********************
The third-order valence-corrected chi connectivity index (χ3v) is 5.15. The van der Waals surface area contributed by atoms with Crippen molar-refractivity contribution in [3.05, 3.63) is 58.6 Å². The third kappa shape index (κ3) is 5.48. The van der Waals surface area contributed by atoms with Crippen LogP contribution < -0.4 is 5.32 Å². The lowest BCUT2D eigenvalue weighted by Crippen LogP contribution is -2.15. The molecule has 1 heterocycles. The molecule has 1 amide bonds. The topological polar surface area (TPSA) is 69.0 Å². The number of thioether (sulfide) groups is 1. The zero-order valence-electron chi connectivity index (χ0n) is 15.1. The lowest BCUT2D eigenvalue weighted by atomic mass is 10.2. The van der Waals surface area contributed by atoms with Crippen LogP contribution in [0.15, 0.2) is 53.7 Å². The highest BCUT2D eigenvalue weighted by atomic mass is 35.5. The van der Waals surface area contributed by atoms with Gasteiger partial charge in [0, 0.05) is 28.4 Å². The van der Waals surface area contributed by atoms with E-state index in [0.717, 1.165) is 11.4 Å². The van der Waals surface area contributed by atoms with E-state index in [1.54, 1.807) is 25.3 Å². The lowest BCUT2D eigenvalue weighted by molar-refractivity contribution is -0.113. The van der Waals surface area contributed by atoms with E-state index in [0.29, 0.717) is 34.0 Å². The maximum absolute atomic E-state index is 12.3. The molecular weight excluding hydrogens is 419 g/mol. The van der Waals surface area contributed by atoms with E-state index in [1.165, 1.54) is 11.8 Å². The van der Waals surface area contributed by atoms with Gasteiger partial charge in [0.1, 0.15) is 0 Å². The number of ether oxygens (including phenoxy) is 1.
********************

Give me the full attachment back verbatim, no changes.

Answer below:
The third-order valence-corrected chi connectivity index (χ3v) is 5.15. The van der Waals surface area contributed by atoms with Crippen molar-refractivity contribution in [3.05, 3.63) is 58.6 Å². The third kappa shape index (κ3) is 5.48. The van der Waals surface area contributed by atoms with Crippen LogP contribution < -0.4 is 5.32 Å². The lowest BCUT2D eigenvalue weighted by Crippen LogP contribution is -2.15. The molecule has 1 heterocycles. The molecule has 1 amide bonds. The topological polar surface area (TPSA) is 69.0 Å². The number of thioether (sulfide) groups is 1. The zero-order valence-electron chi connectivity index (χ0n) is 15.1. The lowest BCUT2D eigenvalue weighted by atomic mass is 10.2. The van der Waals surface area contributed by atoms with Crippen LogP contribution in [0.15, 0.2) is 53.7 Å². The highest BCUT2D eigenvalue weighted by atomic mass is 35.5. The van der Waals surface area contributed by atoms with Gasteiger partial charge in [0, 0.05) is 28.4 Å². The van der Waals surface area contributed by atoms with E-state index in [0.717, 1.165) is 11.4 Å². The van der Waals surface area contributed by atoms with E-state index in [1.54, 1.807) is 25.3 Å². The lowest BCUT2D eigenvalue weighted by molar-refractivity contribution is -0.113. The van der Waals surface area contributed by atoms with E-state index in [0.29, 0.717) is 34.0 Å². The maximum absolute atomic E-state index is 12.3. The molecular weight excluding hydrogens is 419 g/mol. The van der Waals surface area contributed by atoms with E-state index in [1.165, 1.54) is 11.8 Å². The van der Waals surface area contributed by atoms with Gasteiger partial charge in [0.1, 0.15) is 0 Å². The number of ether oxygens (including phenoxy) is 1.